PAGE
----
In those ancient times, God ordered people to utterly slay all members of that wicked, unbelieving nation, the Amalekites, including infants and sucklings. Sometimes people wonder why God would order the killing of those innocent little toddlers. They declare that God is unmerciful, that God is wicked. Is He? Did God know that those infants, if preserved, would perpetuate the evils of their parents? As a nation, the Amalekites had closed the door of their probation for themselves and for their children, even for the infants and sucklings.

God’s servant points out that, “Some parents allow Satan to control their children, and their children are not restrained, but are allowed to have wicked tempers, to be passionate, selfish, and disobedient. Should they die these children would not be taken to heaven. The parent’s course of action is determining the future welfare of their children.” Selected Messages, Book 3, 314, 315.

The Amalekites had been the first to make war upon Israel in the wilderness, and for this sin, together with their defiance of God and their debasing idolatry, the Lord, through Moses, had pronounced sentence upon them. By divine direction, the history of their cruelty towards Israel had been recorded with the command, “Thou shalt blot out the remembrance of Amalek from under heaven; thou shalt not forget [it].” Deuteronomy 25:19. God gave them time for 400 years. For 400 years the execution of this sentence had been deferred, but the Amalekites were not turning from their sins. That was the point—to give them time, to give them an opportunity, to give them privileges—but there was no turning.

The Lord knew that this wicked people would, if it were possible, blot His people and His worship from the earth. For each one of us who takes a position against God continually, God knows that if He allows us to continue, we will at some time cause problems for Him and for His people.

The time had come for the sentence so long delayed to be executed. The forbearance that God had exercised toward the wicked embodies men in transgression, but their punishment will be nonetheless certain and terrible for being long delayed.

A Strange Act

Look now to the area that we need to understand: “For the Lord shall rise up as [in] mount Perazim, he shall be wroth as [in] the valley of Gibeon, that he may do his work, his strange work; and bring to pass his act, his strange act.” Isaiah 28:21. Note that phrase, “His strange work; and bring to pass his act, his strange act.” To our merciful God, the act of punishment is a strange act.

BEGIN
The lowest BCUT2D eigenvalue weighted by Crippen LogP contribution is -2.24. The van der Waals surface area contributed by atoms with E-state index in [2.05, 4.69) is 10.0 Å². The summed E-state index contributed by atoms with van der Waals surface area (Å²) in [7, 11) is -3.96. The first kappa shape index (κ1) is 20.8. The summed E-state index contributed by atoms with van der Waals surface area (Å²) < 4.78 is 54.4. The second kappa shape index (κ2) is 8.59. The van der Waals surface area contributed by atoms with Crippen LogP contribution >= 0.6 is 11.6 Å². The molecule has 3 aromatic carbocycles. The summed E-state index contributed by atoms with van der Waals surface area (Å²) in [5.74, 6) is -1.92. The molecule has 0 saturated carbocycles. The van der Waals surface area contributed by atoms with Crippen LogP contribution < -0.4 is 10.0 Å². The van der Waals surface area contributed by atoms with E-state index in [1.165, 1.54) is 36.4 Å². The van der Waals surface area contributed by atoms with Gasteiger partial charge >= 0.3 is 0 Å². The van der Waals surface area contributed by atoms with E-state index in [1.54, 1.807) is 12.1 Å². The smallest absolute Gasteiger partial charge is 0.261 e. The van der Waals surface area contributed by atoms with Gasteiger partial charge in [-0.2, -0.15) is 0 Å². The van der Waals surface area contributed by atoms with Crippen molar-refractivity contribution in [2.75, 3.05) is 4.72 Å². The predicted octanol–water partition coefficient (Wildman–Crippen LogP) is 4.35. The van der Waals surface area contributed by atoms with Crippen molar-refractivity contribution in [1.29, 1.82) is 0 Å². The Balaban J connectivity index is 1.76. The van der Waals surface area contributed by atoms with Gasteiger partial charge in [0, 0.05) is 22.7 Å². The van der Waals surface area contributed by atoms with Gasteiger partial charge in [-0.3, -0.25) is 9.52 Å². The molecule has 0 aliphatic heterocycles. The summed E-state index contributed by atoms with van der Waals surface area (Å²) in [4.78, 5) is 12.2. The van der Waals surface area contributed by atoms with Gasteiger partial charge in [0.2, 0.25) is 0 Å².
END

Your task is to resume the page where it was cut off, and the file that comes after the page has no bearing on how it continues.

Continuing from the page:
“[As] I live, saith the Lord God, I have no pleasure in the death of the wicked; but that the wicked turn from his way and live.” Ezekiel 33:11. The Lord is merciful and gracious, longsuffering and abundant in goodness and truth, forgiving iniquity and transgression and sin. Yet He will by no means clear the guilty. While He does not delight in vengeance, He will execute judgment upon the transgressors of His law. He is forced to do this to preserve the inhabitants of the earth from utter depravity and ruin. In order to save some, he must cut off those who have become hardened in sin. “The Lord [is] slow to anger, and great in power, and will not at all acquit [the wicked].” Nahum 1:3. By terrible things in righteousness, He will vindicate the authority of His downtrodden law.

The very fact of His reluctance to execute justice testifies to the enormity of the sins that call forth His judgment and to the severity of the retribution awaiting the transgressor. No, God does not delight in destroying His creatures, but He will. If we take a path that is a path of rebellion and ongoing stubbornness, God will destroy us. That is a strange act.

Within the experience of the Amalekites, we see the wrath of God that was visited upon them. 1 Samuel 15:1–3 clearly shows that God was the One who ordered the death and destruction of this people. That is the reason why I cannot subscribe or hold to the idea that God does not kill, as some teach.

To be continued . . .

Pastor Ivan Plummer ministers through the Emmanuel Seventh Day Church Ministries in Bronx, New York. He may be contacted by telephone at: 718-882-3900.